It'll be a separate form that's filed with the tax return, and your CPA or tax preparer should know all about it. So just let them know that that's what you'd like to do. Alright, thank you so much. Okay, thank you, Robin. We appreciate it.
800-525-7000 is the number to call. Let's head to Pompano Beach, Florida. Hi, Sydney. How can I help you? Hi, Rob.
How are you? And thanks for taking my call. Absolutely. So I just had to, I hadn't incorporated, and I had, it's gone now. So I have a credit card in my incorporated name that I have to find a place to put the balance. So I have a little over a hundred thousand in an ETF. I have about 15,000 in the stock market, and I do have a little bit of an emergency fund, but it's only maybe a third funded. Okay. So my options are either to take from the ETF, take it to the stock market, or transfer it into another credit card or loan or something like that.
Yeah, very good. So how much do you owe on credit cards? Well, just this particular credit card is just over 11,000. Okay, and what else do you have that you owe on credit cards? I have two other credit cards, and one is at about probably 90% usage, and the other one is maybe at 40%, but it would not give me enough balance to transfer it onto that card.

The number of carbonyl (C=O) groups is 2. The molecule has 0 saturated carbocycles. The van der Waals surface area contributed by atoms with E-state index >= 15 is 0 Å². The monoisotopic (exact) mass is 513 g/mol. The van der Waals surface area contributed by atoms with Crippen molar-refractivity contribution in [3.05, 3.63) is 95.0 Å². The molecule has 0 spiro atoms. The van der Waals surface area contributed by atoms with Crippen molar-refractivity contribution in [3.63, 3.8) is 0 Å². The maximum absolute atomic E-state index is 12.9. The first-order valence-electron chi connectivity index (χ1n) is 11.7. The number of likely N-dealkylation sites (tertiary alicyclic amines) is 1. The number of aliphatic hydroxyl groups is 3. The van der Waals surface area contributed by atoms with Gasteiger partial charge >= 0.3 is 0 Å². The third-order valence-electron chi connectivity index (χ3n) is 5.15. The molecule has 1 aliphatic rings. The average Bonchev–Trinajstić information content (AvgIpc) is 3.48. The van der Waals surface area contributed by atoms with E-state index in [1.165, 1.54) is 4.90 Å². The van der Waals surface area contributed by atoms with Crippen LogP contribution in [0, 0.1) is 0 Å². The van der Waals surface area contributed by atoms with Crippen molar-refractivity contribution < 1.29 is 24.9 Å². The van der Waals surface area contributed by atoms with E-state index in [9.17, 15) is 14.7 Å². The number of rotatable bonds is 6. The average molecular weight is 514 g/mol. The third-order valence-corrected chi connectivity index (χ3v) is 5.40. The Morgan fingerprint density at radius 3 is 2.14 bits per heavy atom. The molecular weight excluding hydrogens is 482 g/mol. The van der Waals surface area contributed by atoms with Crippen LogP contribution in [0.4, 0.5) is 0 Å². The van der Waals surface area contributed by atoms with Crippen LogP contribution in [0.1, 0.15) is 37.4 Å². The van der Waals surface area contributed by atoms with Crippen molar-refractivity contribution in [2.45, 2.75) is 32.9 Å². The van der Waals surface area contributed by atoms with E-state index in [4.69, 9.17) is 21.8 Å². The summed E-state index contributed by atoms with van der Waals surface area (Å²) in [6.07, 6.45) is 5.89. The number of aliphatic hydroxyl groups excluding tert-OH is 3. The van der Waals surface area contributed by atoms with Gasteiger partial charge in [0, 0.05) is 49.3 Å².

Yeah, yeah. And I wouldn't really recommend doing that. So what's the total amount you owe 11,000 plus how much between the other two? One of them is like maybe 1,500, and then the other one is probably about 7,000 or 8,000. Okay. And is this all business debt, or is this just from personal lifestyle spending? Just the 11,000 is a business debt.
The other are personal. Okay. And tell me about the business.
How is that doing? Well, I'm a home health physical therapy provider, so I opened it up to, I guess, protect myself, but I don't really need it, and it's just more hassle than it, you know, it's tax-wise, that's why I did it. But it's gone now, so I have to close the business account that was associated with it. So I have that still open, and this credit card is still open, so I have to get rid of them. Do you have to pay it off in one lump sum, or can you just pay it off every time? Well, the time is kind of up.